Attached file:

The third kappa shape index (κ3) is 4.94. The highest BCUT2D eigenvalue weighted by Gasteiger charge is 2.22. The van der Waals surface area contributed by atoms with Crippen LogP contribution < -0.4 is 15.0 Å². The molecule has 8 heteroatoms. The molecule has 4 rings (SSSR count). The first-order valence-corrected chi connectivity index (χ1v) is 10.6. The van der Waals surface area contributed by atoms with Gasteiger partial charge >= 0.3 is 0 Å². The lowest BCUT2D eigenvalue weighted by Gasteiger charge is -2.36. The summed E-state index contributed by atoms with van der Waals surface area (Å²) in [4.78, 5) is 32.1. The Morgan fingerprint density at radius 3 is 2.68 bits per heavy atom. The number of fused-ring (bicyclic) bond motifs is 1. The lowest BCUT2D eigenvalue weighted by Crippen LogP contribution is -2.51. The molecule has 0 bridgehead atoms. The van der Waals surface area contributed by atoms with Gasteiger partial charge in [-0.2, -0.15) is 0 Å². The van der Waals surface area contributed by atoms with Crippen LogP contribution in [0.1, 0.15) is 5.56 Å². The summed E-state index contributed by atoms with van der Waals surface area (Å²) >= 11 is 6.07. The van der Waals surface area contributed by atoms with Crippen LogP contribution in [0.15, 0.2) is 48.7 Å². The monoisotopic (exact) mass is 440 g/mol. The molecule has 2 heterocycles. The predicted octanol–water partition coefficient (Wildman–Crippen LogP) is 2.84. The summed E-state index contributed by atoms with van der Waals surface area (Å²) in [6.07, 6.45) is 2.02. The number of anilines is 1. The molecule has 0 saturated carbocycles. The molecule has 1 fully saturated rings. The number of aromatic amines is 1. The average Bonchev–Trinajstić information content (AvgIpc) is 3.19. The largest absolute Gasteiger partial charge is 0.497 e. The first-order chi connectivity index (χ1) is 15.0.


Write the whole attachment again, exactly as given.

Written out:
The third kappa shape index (κ3) is 4.94. The highest BCUT2D eigenvalue weighted by Gasteiger charge is 2.22. The van der Waals surface area contributed by atoms with Crippen LogP contribution < -0.4 is 15.0 Å². The molecule has 8 heteroatoms. The molecule has 4 rings (SSSR count). The first-order valence-corrected chi connectivity index (χ1v) is 10.6. The van der Waals surface area contributed by atoms with Gasteiger partial charge >= 0.3 is 0 Å². The lowest BCUT2D eigenvalue weighted by Gasteiger charge is -2.36. The summed E-state index contributed by atoms with van der Waals surface area (Å²) in [4.78, 5) is 32.1. The Morgan fingerprint density at radius 3 is 2.68 bits per heavy atom. The number of fused-ring (bicyclic) bond motifs is 1. The lowest BCUT2D eigenvalue weighted by Crippen LogP contribution is -2.51. The molecule has 0 bridgehead atoms. The van der Waals surface area contributed by atoms with Gasteiger partial charge in [-0.2, -0.15) is 0 Å². The van der Waals surface area contributed by atoms with Crippen LogP contribution in [0.1, 0.15) is 5.56 Å². The summed E-state index contributed by atoms with van der Waals surface area (Å²) >= 11 is 6.07. The van der Waals surface area contributed by atoms with Crippen LogP contribution in [0.15, 0.2) is 48.7 Å². The monoisotopic (exact) mass is 440 g/mol. The molecule has 2 heterocycles. The predicted octanol–water partition coefficient (Wildman–Crippen LogP) is 2.84. The summed E-state index contributed by atoms with van der Waals surface area (Å²) in [6.07, 6.45) is 2.02. The number of anilines is 1. The molecule has 0 saturated carbocycles. The molecule has 1 fully saturated rings. The number of aromatic amines is 1. The average Bonchev–Trinajstić information content (AvgIpc) is 3.19. The largest absolute Gasteiger partial charge is 0.497 e. The first-order chi connectivity index (χ1) is 15.0.